The component of the survey with the most positive response was for access to basic consumer needs. Most respondents reported only some disruptions on people being able to access food, household essentials and other personal needs in their communities. While inflation and supply chain issues have affected many segments of the economy, it was unclear whether respondents were seeing these issues in their communities or factoring it into their understanding of “access.”

Discussion

Overall, there is evidence that LMI communities across the District are recovering from the pandemic-induced recession, but COVID-19 continues to have a significant impact on many areas of their lives. New Mexico in particular seemed to have the most struggles (Table 1). Employment struggles are likely to continue while COVID-19 remains a significant threat. Housing struggles are likely related to continued financial disruption and slow dispersal of Emergency Rental Assistance funds. And small businesses are likely to face continued disruptions as COVID effects supply chains, labor and demand for services.

Based on the disruption severity index I calculated, Oklahoma and Wyoming appear to be doing much better than the rest of the District (Table 1). This seemed to relate a lot to where each state was in the recovery of their leisure and hospitality industry sector. Oklahoma and Wyoming have recovered the most employment in leisure and hospitality (down 5% and 4% from January 2020, respectively). New Mexico and Missouri lag the most (both are down 10% from January 2020). No other industry sector had as strong a relationship to the sentiments expressed in the survey. Considering the very high concentration of LMI employment in leisure and hospitality jobs, it is not surprising that there is a strong relationship there. But it does highlight the importance of that industry’s recovery in the recovery of LMI communities.

Table 1: Percent Reporting Significant Disruptions due to COVID-19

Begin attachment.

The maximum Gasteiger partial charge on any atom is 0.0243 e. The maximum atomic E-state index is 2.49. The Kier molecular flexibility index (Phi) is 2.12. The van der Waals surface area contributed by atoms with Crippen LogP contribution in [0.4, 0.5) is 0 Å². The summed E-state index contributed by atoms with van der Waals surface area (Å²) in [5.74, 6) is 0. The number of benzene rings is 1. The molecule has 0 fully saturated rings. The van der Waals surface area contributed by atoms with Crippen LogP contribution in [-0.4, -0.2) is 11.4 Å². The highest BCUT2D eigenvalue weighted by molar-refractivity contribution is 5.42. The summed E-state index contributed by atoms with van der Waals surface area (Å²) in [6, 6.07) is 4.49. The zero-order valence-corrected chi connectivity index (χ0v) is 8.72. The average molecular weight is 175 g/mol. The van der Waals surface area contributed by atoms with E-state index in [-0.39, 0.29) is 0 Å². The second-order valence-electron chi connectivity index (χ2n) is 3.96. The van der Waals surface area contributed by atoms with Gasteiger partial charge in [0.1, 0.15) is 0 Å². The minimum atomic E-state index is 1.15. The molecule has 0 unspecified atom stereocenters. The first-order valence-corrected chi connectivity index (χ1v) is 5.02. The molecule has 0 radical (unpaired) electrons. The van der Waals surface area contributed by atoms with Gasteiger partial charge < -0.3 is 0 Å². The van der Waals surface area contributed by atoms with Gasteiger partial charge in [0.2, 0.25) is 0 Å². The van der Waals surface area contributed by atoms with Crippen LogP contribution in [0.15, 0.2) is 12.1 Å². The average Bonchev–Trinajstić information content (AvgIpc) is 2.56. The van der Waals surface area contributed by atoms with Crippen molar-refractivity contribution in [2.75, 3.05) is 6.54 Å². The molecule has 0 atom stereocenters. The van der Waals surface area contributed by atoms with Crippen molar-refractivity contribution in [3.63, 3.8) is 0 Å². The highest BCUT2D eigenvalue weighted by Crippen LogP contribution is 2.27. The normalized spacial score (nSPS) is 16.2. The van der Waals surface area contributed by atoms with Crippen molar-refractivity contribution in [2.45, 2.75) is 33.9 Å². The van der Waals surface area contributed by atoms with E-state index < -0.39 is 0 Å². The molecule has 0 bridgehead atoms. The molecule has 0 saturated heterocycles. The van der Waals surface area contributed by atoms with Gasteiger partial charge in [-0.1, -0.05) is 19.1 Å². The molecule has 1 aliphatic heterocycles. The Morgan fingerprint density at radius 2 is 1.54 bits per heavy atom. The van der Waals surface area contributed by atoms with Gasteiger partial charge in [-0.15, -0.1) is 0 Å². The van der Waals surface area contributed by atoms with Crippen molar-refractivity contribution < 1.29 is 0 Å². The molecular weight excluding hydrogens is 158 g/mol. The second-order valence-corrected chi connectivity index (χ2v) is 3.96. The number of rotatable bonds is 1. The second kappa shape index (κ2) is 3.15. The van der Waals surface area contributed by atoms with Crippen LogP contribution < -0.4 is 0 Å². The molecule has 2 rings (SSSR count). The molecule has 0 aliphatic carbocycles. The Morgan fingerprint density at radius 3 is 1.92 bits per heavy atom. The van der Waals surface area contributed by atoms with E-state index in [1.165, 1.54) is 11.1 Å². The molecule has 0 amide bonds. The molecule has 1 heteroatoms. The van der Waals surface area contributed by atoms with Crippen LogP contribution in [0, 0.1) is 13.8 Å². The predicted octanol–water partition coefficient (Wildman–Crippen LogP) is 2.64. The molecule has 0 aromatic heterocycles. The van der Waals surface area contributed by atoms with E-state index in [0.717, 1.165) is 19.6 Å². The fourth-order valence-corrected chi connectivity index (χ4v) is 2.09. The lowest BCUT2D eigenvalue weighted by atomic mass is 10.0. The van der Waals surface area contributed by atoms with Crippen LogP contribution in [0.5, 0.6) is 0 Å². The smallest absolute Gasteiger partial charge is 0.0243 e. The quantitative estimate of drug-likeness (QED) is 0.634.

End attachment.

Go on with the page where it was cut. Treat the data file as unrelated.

Methodology Note

The survey was administered between Aug. 3 and Aug. 27, 2021. After cleaning the data, there were 3,681 responses to the survey at the national level. While the national analysis included respondents who said their organizations did not primarily serve LMI populations or were not direct service providers, I did not include them in my analysis. Excluding them, the national sample was 2,670 responses. Respondents could report COVID-19 was causing significant, some, or no disruption for the questions analyzed here.

Tenth District responses were selected based on the respondent stating they worked in a Tenth District state, other states they represented were contiguous to Tenth District states, and they were not a nationwide organization. Respondents who stated their organizations did not primarily serve LMI population or were not direct service providers were excluded from the analysis. Given the structure of their organization they likely had further distance from LMI populations, and thus were likely not as representative of the conditions in LMI communities. I also found that their responses were statistically different from other respondents. I used 363 responses for the Tenth District analysis.

Responses were collected through a convenience sampling method that relied on contact databases to identify representatives of nonprofit organizations, financial institutions, government agencies and other community organizations. These representatives were invited to participate in the survey via emails, newsletters and social media posts.

Endnotes

  1. 1

    Percentages are reported using a combined average of the Week 38-39 surveys to improve the reliability of the data.

  2. 2

    LMI is defined here as a household reporting they earn less than $50,000 a year. This figure was used for consistency with the CPS data reported earlier.

Author

Steven Howland

Associate Economist, Community Development

Steven Howland is an associate economist in the community development department of the Federal Reserve Bank of Kansas City.

Howland performs analyses on various surveys, such as …